Some 6,000 hotel workers and community supporters rallied Friday in front of The Cosmopolitan hotel on the Las Vegas Strip. Members of Culinary Workers Union/UNITE HERE Local 226 picketed to support Cosmopolitan workers who have been trying to negotiate a contract with their employer for more than two years, since they first voted to join the union.
Capital Bikeshare, operated by Alta Bicycle Share Inc., is a popular bicycle-share program that was piloted as a green alternative to driving. In Washington, D.C., Capital Bikeshare has been so popular that Alta has landed similar contracts in cities all over America. But while Alta claims to be progressive, its employees say the company is refusing to pay them the prevailing wages and benefits that are required by federal law.
With the rapid rise of worker centers and alternate ways to gain a voice on the job, a traditional union is no longer the only way to organize and bargain for paid sick leave, a raise and other workplace rights. Just look at the Walmart strikers and restaurant workers speaking out about the need for paid sick leave. Worker centers representing domestic and food service workers and groups like the Dancers’ Alliance and Working America, the AFL-CIO's community affiliate, are expanding the definition of what it means to be a part of the labor movement.
As previously reported, 60 workers at Belshaw Adamatic Bakery Group in Auburn, Wash., went on strike after they made concessions that would save the company $20,000 per month and the company refused to share a portion of the savings with workers through increased salaries. The workers, members of the Machinists (IAM) Local 79, rejected the last offer from the company on May 10, and the company has hired replacement workers to fill 39 of the 60 jobs.
Update: Earlier we reported Patriot Coal left the negotiation table with UMWA. A new report from BNA says Patriot Coal will return to the talks. The company denies it left the negotiations. UMWA told BNA: “We are glad this odd incident is behind us and that Patriot has changed its mind and is willing to return to the bargaining table.”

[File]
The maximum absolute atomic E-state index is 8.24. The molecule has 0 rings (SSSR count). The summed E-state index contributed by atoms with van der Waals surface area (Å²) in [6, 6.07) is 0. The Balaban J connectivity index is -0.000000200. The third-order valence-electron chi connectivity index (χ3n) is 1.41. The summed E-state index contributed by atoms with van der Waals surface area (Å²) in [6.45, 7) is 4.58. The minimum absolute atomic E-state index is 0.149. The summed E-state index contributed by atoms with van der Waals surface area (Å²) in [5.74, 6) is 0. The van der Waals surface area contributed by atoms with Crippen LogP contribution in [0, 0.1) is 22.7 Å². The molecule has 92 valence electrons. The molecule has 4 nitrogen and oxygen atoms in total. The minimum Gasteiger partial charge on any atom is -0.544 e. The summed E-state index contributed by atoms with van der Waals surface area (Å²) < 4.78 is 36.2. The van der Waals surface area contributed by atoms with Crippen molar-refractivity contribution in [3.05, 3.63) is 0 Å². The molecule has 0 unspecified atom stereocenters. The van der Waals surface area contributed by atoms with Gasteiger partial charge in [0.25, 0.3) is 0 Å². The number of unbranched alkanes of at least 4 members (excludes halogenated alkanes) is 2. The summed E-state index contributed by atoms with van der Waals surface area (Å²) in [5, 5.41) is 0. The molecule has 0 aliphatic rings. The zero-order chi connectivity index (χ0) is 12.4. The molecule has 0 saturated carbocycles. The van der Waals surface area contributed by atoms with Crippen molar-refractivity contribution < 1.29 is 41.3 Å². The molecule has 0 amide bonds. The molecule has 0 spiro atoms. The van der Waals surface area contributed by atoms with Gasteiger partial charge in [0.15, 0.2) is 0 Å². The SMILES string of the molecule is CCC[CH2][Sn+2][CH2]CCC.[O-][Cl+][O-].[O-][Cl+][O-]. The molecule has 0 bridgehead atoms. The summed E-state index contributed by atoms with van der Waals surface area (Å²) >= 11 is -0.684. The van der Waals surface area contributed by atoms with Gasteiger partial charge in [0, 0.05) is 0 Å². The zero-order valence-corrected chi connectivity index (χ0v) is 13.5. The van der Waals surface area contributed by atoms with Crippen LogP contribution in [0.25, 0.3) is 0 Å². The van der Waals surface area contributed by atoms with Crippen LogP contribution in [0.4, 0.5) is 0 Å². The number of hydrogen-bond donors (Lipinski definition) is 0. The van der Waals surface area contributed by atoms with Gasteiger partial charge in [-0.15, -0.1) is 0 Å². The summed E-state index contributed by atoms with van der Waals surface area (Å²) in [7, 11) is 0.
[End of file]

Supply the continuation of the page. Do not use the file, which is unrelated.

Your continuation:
On Tuesday, negotiators from Patriot Coal walked out of talks with the Mine Workers (UMWA), leaving thousands of retirees in danger of losing their health care. The company also canceled talks scheduled through next week, UMWA reports via press release. UMWA President Cecil Roberts reported that the company and the union were only about $30 million to $35 million apart. Meanwhile, hundreds of high-paid executives at the company will be receiving about $25 million in bonuses.
Workers at Sunny Day Car Wash in the Bronx, N.Y., who joined the Retail, Wholesale and Department Store Union (RWDSU) last year, ratified a three-year contract this week. The pact mirrors the contract the workers made with another carwash in Queens less than two weeks ago.
After watching the continued decline in the number of Oregon workers winning a voice at work, the Oregon AFL-CIO “decided to do something different,” says state federation President Tom Chamberlain. That something different was unions working together. Since late 2011, Oregon unions have been able to craft a number of significant victories for workers who want a voice on the job. Says Chamberlain:
By working together, we have achieved something phenomenal.
Some 100 Chicago Sun-Times photographers who were abruptly fired last week, when the paper shuttered its entire 28-member photo department and their supporters, marched outside the Sun-Times building this morning to protest the paper’s “union-busting” and what they say was bad faith bargaining by the Sun-Times.